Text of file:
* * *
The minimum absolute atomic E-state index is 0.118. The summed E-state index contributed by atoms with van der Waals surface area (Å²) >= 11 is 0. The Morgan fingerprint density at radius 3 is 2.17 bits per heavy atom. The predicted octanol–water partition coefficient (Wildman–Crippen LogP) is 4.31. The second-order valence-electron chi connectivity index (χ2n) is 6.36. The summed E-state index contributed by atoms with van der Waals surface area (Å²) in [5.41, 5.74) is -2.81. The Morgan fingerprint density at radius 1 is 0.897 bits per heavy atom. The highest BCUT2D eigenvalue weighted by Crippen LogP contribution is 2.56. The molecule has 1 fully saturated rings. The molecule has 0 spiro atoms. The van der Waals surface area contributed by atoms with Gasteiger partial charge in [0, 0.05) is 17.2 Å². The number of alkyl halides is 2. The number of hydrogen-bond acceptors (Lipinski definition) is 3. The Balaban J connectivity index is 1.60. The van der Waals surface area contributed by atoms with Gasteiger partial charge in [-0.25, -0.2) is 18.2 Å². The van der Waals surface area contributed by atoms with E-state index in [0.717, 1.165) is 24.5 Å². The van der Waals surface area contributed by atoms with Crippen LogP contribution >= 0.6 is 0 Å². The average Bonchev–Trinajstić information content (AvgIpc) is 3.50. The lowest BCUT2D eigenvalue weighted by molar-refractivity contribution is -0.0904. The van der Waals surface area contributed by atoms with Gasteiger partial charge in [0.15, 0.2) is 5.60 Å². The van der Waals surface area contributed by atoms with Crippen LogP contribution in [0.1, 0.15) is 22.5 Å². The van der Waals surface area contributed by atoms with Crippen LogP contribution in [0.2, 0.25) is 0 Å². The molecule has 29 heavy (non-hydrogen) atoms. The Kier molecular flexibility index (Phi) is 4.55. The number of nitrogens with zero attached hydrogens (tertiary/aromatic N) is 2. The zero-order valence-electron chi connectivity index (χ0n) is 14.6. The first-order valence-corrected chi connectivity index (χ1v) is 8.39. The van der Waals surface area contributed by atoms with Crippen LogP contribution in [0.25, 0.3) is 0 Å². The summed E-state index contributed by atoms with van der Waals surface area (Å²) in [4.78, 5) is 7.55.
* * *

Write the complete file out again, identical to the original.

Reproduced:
The minimum absolute atomic E-state index is 0.118. The summed E-state index contributed by atoms with van der Waals surface area (Å²) >= 11 is 0. The Morgan fingerprint density at radius 3 is 2.17 bits per heavy atom. The predicted octanol–water partition coefficient (Wildman–Crippen LogP) is 4.31. The second-order valence-electron chi connectivity index (χ2n) is 6.36. The summed E-state index contributed by atoms with van der Waals surface area (Å²) in [5.41, 5.74) is -2.81. The Morgan fingerprint density at radius 1 is 0.897 bits per heavy atom. The highest BCUT2D eigenvalue weighted by Crippen LogP contribution is 2.56. The molecule has 1 fully saturated rings. The molecule has 0 spiro atoms. The van der Waals surface area contributed by atoms with Gasteiger partial charge in [0, 0.05) is 17.2 Å². The number of alkyl halides is 2. The number of hydrogen-bond acceptors (Lipinski definition) is 3. The Balaban J connectivity index is 1.60. The van der Waals surface area contributed by atoms with Gasteiger partial charge in [-0.25, -0.2) is 18.2 Å². The van der Waals surface area contributed by atoms with E-state index in [0.717, 1.165) is 24.5 Å². The van der Waals surface area contributed by atoms with Crippen LogP contribution >= 0.6 is 0 Å². The average Bonchev–Trinajstić information content (AvgIpc) is 3.50. The lowest BCUT2D eigenvalue weighted by molar-refractivity contribution is -0.0904. The van der Waals surface area contributed by atoms with Gasteiger partial charge in [0.15, 0.2) is 5.60 Å². The van der Waals surface area contributed by atoms with Crippen LogP contribution in [0.1, 0.15) is 22.5 Å². The van der Waals surface area contributed by atoms with Crippen LogP contribution in [0.2, 0.25) is 0 Å². The molecule has 29 heavy (non-hydrogen) atoms. The Kier molecular flexibility index (Phi) is 4.55. The number of nitrogens with zero attached hydrogens (tertiary/aromatic N) is 2. The zero-order valence-electron chi connectivity index (χ0n) is 14.6. The first-order valence-corrected chi connectivity index (χ1v) is 8.39. The van der Waals surface area contributed by atoms with Crippen LogP contribution in [0.25, 0.3) is 0 Å². The summed E-state index contributed by atoms with van der Waals surface area (Å²) in [4.78, 5) is 7.55.